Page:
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Monitoring Platelet Function in Children With Ventricular Assist Devices

The Devil Is in the Details

Massicotte, M. Patricia*; Kreuziger, Lisa Baumann

doi: 10.1097/MAT.0000000000000948
Invited Commentaries

From the *Department of Pediatric Cardiology, Stollery Childrens Hospital, University of Alberta, Edmonton, Alberta

Blood Research Institute, Versiti, Medical College of Wisconsin, Milwaukee, Wisconsin.

Submitted for consideration December 2018; accepted for publication in revised form December 2018.

Disclosure: Dr. Massicotte is a consultant for the National Institutes of Health/National Heart Lung Blood Institute (NHLBI) funded study, the PumpKIN study: Ventricular assist devices in children. Dr Baumann Kreuziger has no conflicts of interest.

Correspondence: M. Patricia Massicotte, Department of Pediatric Cardiology, 3–539 ECHA, Stollery Childrens Hospital and University of Alberta, Edmonton, Alberta. E-mail:

Ventricular assist device (VAD) implantation results in activation of the coagulation system and cellular components because of foreign biomaterials and shear stress generated by the pump.1 Antithrombotic therapy is given to mitigate this activation; however, stroke and device thrombosis occur. The most effective antithrombotic agents and how to manage their pharmacologic effects remain uncertain.

Most device studies have been specifically designed to measure safety and efficacy of the device itself. Antithrombotic regimens were designed based upon extrapolation from regimens used in other devices. Current guidelines for management of antithrombotic agents in patients with VADs include treatment with anticoagulant (unfractionated heparin [UFH], low molecular weight heparins [LMWHs], and vitamin K antagonists [VKA; e.g. warfarin]) and antiplatelet agents (acetylsalicylic acid [asa], dipyridamole, and clopidogrel).2 Universally accepted laboratory testing exists for anticoagulants, the activated partial thromboplastin time (aPTT) for UFH and/or the antifactor Xa for UFH and LMWH, and the international normalized ratio (INR) for warfarin. Only the INR has been standardized between laboratories, however, and the measurement of platelet inhibition in patients with a VAD receiving antiplatelet therapy remains controversial.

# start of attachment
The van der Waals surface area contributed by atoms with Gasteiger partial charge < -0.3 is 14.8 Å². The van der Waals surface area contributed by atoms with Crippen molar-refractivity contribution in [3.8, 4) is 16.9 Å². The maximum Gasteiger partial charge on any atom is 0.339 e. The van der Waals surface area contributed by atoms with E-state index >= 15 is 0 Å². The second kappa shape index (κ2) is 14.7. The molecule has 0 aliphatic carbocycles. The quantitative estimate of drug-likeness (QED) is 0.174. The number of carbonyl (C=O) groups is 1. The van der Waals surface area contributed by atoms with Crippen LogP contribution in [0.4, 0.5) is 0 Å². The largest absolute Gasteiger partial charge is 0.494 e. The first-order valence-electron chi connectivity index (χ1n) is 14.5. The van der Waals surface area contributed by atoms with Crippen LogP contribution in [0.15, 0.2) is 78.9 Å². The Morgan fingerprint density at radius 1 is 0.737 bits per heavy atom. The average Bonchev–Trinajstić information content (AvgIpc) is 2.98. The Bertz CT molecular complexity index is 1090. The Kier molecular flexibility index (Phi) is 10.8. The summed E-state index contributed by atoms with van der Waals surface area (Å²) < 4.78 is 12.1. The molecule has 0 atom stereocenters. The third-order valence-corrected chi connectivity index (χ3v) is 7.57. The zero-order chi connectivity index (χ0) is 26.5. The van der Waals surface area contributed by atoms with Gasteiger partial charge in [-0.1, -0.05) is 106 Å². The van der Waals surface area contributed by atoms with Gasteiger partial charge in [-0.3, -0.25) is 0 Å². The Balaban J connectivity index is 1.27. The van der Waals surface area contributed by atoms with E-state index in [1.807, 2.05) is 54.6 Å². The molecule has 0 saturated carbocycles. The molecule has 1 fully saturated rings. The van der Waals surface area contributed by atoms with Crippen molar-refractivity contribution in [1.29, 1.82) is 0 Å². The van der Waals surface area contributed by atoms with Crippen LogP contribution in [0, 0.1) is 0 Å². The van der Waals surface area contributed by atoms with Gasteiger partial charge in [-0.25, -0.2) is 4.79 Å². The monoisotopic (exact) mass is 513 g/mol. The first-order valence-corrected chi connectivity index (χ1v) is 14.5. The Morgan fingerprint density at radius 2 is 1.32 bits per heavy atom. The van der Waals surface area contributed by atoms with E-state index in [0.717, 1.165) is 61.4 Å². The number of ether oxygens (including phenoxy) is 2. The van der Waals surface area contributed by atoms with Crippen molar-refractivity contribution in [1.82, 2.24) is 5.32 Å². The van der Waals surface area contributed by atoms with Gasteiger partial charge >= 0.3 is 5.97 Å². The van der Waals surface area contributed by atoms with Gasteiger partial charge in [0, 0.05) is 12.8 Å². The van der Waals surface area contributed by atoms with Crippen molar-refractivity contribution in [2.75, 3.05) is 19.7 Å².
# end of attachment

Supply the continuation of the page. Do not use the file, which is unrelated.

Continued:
In children, the EXCOR, an extracorporeal pulsatile flow device, was studied prospectively and included detailed antithrombotic therapy and management guidelines.3 Investigators accepted that the antithrombotic therapy guidelines were based on expert opinion with knowledge of developmental hemostasis and published safety and efficacy data in children. Study centers were allowed to deviate from the guidelines if clinically necessary.4 Patients were bridged with UFH to either VKA if greater than 12 months of age or LMWH if less than 12 months of age with specific laboratory targets for each agent.3 Platelet inhibition by asa and dipyridamole was measured using thromboelastography (TEG) with platelet mapping (PM) (Haemonetics, Braintree, MA).3 Platelet receptor agonists arachidonic acid and adenosine diphosphate (ADP) were used to measure platelet inhibition by asa and dipyridamole, respectively.

The clinical utility of the TEG and PM testing has been questioned because of variable test results and up to 30% of tests being uninterpretable.5,6 These technical challenges include lack of reproducibility and activation of platelets by the heparin anticoagulant in the platelet mapping assay. The American College of Pathology completed proficiency testing of PM in 2014 in approximately 150 coagulation laboratories which confirmed variability between tests.6 Thus, validity of the TEG and PM results must be confirmed by visually examining the generated curves and deemed acceptable as per certain criteria, in order to accept the parameters calculated by the machine.